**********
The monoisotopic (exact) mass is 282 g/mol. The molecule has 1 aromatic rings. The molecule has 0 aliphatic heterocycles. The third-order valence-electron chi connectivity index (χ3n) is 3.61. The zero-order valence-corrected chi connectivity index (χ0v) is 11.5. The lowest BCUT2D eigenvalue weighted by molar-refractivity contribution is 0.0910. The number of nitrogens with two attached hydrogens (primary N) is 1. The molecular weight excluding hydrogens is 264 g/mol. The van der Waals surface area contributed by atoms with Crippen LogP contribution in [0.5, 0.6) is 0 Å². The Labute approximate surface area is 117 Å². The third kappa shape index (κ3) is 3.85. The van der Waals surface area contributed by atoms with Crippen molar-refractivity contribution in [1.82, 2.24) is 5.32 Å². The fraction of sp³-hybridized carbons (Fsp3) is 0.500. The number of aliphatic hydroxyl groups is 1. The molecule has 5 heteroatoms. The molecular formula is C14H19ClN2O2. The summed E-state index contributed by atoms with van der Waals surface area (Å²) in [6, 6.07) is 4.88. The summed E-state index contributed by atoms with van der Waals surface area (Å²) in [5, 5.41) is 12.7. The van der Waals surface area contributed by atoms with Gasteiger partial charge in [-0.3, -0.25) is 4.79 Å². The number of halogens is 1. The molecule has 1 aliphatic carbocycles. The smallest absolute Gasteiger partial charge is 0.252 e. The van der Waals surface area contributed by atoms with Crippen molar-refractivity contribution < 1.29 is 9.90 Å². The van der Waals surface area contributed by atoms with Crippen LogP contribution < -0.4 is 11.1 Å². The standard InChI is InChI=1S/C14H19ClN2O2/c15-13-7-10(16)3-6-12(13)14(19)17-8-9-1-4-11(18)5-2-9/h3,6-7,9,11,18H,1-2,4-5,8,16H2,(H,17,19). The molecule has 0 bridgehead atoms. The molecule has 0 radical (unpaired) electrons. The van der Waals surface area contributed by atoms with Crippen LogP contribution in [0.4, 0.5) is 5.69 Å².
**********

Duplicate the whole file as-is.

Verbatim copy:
The monoisotopic (exact) mass is 282 g/mol. The molecule has 1 aromatic rings. The molecule has 0 aliphatic heterocycles. The third-order valence-electron chi connectivity index (χ3n) is 3.61. The zero-order valence-corrected chi connectivity index (χ0v) is 11.5. The lowest BCUT2D eigenvalue weighted by molar-refractivity contribution is 0.0910. The number of nitrogens with two attached hydrogens (primary N) is 1. The molecular weight excluding hydrogens is 264 g/mol. The van der Waals surface area contributed by atoms with Crippen LogP contribution in [0.5, 0.6) is 0 Å². The Labute approximate surface area is 117 Å². The third kappa shape index (κ3) is 3.85. The van der Waals surface area contributed by atoms with Crippen molar-refractivity contribution in [1.82, 2.24) is 5.32 Å². The fraction of sp³-hybridized carbons (Fsp3) is 0.500. The number of aliphatic hydroxyl groups is 1. The molecule has 5 heteroatoms. The molecular formula is C14H19ClN2O2. The summed E-state index contributed by atoms with van der Waals surface area (Å²) in [6, 6.07) is 4.88. The summed E-state index contributed by atoms with van der Waals surface area (Å²) in [5, 5.41) is 12.7. The van der Waals surface area contributed by atoms with Gasteiger partial charge in [-0.3, -0.25) is 4.79 Å². The number of halogens is 1. The molecule has 1 aliphatic carbocycles. The smallest absolute Gasteiger partial charge is 0.252 e. The van der Waals surface area contributed by atoms with Crippen molar-refractivity contribution < 1.29 is 9.90 Å². The van der Waals surface area contributed by atoms with Crippen LogP contribution < -0.4 is 11.1 Å². The standard InChI is InChI=1S/C14H19ClN2O2/c15-13-7-10(16)3-6-12(13)14(19)17-8-9-1-4-11(18)5-2-9/h3,6-7,9,11,18H,1-2,4-5,8,16H2,(H,17,19). The molecule has 0 bridgehead atoms. The molecule has 0 radical (unpaired) electrons. The van der Waals surface area contributed by atoms with Crippen LogP contribution in [0.4, 0.5) is 5.69 Å².